As youth soccer continues to grow in the US, there are plenty of Native youths dreaming of becoming professional soccer players. Hammond relishes the opportunity to continue encouraging upcoming generations.

“I hope that my story continues to inspire younger Native soccer players to not be afraid to enter spaces where they don't see people that look like them. For people of color, it can be intimidating to break barriers because there is no specific blueprint for success,” Hammond said.

Being the lone Native player in the league is something special, but younger players need to realize that there will likely be setbacks along the way.

“I hope that any young athlete can recognize in me that the journey isn’t straight and easy, but that's okay,” Hammond added. “Everyone's unique journey is what makes them great.”

Hammond is a vocal leader on and off the field, not one to back down from calling attention to social injustices. As such, she uses her position to wield these concerns in hopes of shaping future change. 

(Photo: Angel City FC)Pictured: Madison Hammond pregame with her team. (Photo: Angel City FC)

“I think that it's important as athletes with a platform to elevate causes and issues in our communities that affect larger groups,” Hammond said. “I feel a responsibility and opportunity to elevate other stories in order to create more inclusive spaces in sport.”

Focusing on issues that affect minority populations is of particular importance to Hammond. “I think that, for me, focusing on elevating communities of color and Black communities is central to promoting the next step in women's sports. I guess I approach social justice as a method of bringing everyone along on the journey.”

Irrespective of the postseason, Angel City FC’s inaugural season has been a success. Last Sunday’s game was their fourth sellout of the 11 home games this season, with 22,000 fans in attendance. This season they averaged more than 19,000 ticket sales per game, just the second team to do so in NWSL’s history.

With Hammond and Angel City FC, the team will likely continue to be at the forefront of positive change in the league and women’s sports.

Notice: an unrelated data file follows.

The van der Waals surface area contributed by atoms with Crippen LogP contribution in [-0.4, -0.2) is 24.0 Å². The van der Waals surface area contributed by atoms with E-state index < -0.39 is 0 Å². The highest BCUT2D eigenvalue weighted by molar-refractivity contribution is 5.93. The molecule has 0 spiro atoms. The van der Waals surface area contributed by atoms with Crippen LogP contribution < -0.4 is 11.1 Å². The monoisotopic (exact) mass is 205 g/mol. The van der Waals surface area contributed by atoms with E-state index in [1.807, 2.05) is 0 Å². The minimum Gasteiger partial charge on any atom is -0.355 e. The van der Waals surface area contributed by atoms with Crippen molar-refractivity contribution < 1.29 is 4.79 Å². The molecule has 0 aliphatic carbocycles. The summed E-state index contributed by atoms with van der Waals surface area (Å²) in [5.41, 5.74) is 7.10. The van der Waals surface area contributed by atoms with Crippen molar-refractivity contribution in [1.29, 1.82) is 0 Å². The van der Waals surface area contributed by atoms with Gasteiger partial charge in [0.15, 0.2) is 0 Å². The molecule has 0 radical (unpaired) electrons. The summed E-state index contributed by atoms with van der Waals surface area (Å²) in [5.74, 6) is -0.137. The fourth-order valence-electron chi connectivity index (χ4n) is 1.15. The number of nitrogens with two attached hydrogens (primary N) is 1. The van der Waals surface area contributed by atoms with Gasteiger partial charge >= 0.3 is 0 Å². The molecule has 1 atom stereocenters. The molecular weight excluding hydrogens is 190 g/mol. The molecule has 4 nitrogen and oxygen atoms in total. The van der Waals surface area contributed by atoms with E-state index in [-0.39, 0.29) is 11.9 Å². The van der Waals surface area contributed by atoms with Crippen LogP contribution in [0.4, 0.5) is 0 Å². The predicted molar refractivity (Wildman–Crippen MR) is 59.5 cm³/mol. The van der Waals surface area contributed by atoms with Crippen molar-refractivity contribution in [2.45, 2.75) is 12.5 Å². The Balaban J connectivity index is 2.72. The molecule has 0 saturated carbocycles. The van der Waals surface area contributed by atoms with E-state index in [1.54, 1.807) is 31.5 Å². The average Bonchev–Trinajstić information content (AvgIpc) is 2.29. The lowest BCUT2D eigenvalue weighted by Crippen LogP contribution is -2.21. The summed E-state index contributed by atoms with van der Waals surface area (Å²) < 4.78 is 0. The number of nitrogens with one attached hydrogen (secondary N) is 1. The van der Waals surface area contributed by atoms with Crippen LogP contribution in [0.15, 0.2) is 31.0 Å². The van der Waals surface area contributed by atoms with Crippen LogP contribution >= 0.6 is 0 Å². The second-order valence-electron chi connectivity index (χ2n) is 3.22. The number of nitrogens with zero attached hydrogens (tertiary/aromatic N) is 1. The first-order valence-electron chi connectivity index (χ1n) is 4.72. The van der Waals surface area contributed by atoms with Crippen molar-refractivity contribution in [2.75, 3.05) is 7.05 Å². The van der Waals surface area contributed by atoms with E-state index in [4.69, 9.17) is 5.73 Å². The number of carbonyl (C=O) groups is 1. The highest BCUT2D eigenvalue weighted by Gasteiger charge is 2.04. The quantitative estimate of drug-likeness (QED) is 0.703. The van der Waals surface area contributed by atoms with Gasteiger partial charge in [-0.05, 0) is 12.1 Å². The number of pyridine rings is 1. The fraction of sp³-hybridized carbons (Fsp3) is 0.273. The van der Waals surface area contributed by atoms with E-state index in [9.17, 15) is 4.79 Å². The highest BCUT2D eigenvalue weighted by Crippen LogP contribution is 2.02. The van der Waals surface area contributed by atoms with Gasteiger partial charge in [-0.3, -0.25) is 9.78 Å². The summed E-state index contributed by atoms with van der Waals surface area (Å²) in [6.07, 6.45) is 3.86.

“I’m really excited to be the first Native American to play in the NWSL, but I'm more excited not to be the last. The only way that happens is if you see people that look like you doing what you want to do. For me, it's a big opportunity to take the platform I've been given and run with it. And don't stop running until things actually change and there's more representation.”

The Chicago Red Stars host Angel City FC at SeatGeek Stadium on Sunday, October 2nd. You can catch the game at 5:00 pm CT on Paramount+.

You’re reading the first draft of history. 

November is  Native American Heritage Month in the United States. We feel like every month — and every day — is a reason for celebrating Native Americans and our heritage. That’s what we try to do here at Native News Online, with stories each day that celebrate, inform and uplift American Indian and Alaska Native people. Over the past year or so, we have been especially busy with three important reporting projects that are having an impact across Indian Country:

  • Indian Boarding Schools. We’ve reported and published more than 150 stories and special live stream video events to help shine a light on the dark era of boarding schools — and help create momentum for change.
  • Native Health Desk. Launched in January, this reporting initiative was created to heighten awareness of Native American health inequities and spotlight pockets of progress in Indian Country. So far we’ve reported and published nearly 120 stories and launched a monthly health newsletter that reaches more than 23,000 readers.  
  • Native Bidaske. In March, we launched this live stream interview program to highlight the work of Native Americans who are making news and leading change in Indian Country.  We have hosted guests from the federal government and Native rights advocates as well as Indigenous actors, comedians, journalists and models.   

We hope you will join us in celebrating Native American heritage and history this November and invite you to consider the old adage that “Journalism is the first draft of history.” If you appreciate the voice Native News Online gives to Native American people, we hope you will support our work with a donation so we can build our newsroom and continue to amplify Native voices and Native perspectives.

Any contribution — big or small — helps us remain a force for change in Indian Country and continue telling the stories that are so often ignored, erased or overlooked.  Most often, our donors make a one-time gift of $20 or more, while many choose to make a recurring monthly donation of $5 or $10.  Whatever you can do, it helps fund our Indigenous-led newsroom and our ability to cover Native news. 

Donate to Native News Online today and support independent Indigenous journalism. Thank you.